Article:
Ukrainians are making slow progress as forces look for weak spots in the heavily fortified Russian defenses; there has been no significant breakthrough. Wagner fighters had retreated from the frontline before last weekend and the rebellion did not force the withdrawal of any conventional Russian troops on the frontline.
Yet it’s clear that in the aftermath of the rebellion, how Ukraine’s counteroffensive unfolds in the coming months will have a profound impact on Russia’s longer-term strategy and combat effectiveness.
Rob Lee, a senior fellow at the Foreign Policy Research Institute, tweeted that the “success or failure of Ukraine’s counteroffensive could be a very significant factor” for Russia’s military.
“If the Russian military holds, I think it will bolster Shoigu and Gerasimov’s position,” Lee wrote in a thread this week, referring to Defense Minister Sergei Shoigu and Gen. Valery Gerasimov, the chief of Russia’s General Staff who is overseeing the war in Ukraine. “If Ukraine achieves significant gains and the Russian military performs poorly, it could strengthen Prigozhin’s position (Wagner would be more vital), and exacerbate internal tensions.”
Prigozhin is exiled in Belarus and his fighters may be integrated into the regular armed forces or broken up into other private military companies. The Wagner chief is likely to lose his power and influence.
But Prigozhin’s frequent criticisms of Russian command — namely Shoigu and Gerasimov — created friction between supporters of his messaging and those more loyal to the Kremlin.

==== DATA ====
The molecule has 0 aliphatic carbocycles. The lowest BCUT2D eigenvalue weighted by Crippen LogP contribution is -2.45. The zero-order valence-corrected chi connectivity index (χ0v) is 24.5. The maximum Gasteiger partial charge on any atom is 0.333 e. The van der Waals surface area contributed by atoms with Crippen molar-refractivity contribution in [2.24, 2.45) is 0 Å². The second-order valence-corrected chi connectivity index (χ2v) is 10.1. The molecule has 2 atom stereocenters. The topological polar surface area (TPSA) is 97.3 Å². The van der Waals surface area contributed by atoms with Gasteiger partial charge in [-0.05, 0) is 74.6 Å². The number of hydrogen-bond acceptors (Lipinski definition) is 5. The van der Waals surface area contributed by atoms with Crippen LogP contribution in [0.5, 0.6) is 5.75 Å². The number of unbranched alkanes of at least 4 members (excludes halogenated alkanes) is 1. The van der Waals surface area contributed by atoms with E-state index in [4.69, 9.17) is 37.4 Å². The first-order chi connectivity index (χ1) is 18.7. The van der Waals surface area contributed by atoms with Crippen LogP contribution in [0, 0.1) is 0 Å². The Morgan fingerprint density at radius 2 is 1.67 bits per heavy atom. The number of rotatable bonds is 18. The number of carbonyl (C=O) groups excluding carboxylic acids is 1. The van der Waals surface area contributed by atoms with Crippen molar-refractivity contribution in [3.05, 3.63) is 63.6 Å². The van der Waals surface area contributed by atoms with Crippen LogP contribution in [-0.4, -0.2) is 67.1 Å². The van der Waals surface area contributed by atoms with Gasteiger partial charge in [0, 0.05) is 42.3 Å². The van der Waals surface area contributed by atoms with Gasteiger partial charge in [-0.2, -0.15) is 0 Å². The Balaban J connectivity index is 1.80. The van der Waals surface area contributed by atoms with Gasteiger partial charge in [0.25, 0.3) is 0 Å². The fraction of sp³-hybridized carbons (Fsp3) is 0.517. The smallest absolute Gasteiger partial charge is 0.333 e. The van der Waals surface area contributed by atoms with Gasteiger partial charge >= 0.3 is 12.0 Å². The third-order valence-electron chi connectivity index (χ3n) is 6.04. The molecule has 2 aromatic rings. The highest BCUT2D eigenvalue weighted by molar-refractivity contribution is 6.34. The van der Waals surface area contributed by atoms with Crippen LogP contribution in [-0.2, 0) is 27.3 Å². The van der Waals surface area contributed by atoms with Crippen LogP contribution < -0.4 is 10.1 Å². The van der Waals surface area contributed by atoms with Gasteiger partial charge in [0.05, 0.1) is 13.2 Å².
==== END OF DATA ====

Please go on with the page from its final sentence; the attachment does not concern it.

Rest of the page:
Pentagon spokesperson Brig. Gen. Pat Ryder declined to speak on specific outcomes of the internal situation in Russia, but said the “facts were there for all of us to see.”
“This is an issue that Russia obviously needs to address internally,” Ryder said at a Tuesday briefing.
For now, the internal strife is rippling across the political and information space in Russia rather than taking a direct and immediate toll across Russian units on the battlefield, according to Karolina Hird, a Russia analyst with the Institute for the Study of War.
Hird emphasized the ease with which Prigozhin’s troops marched through Russia and said she was watching more closely a pro-Wagner faction and an anti-Wagner faction “crystallizing” within the security forces tasked with defending Russia.
“It really exposed cracks and shortcomings in the vaunted internal security apparatus, which is directly questioning the stability of what is meant to be protecting the Kremlin, protecting Putin’s regime,” she said.
In the wake of the rebellion, troop morale will face yet another test — already one of the biggest challenges for Russia’s combat command.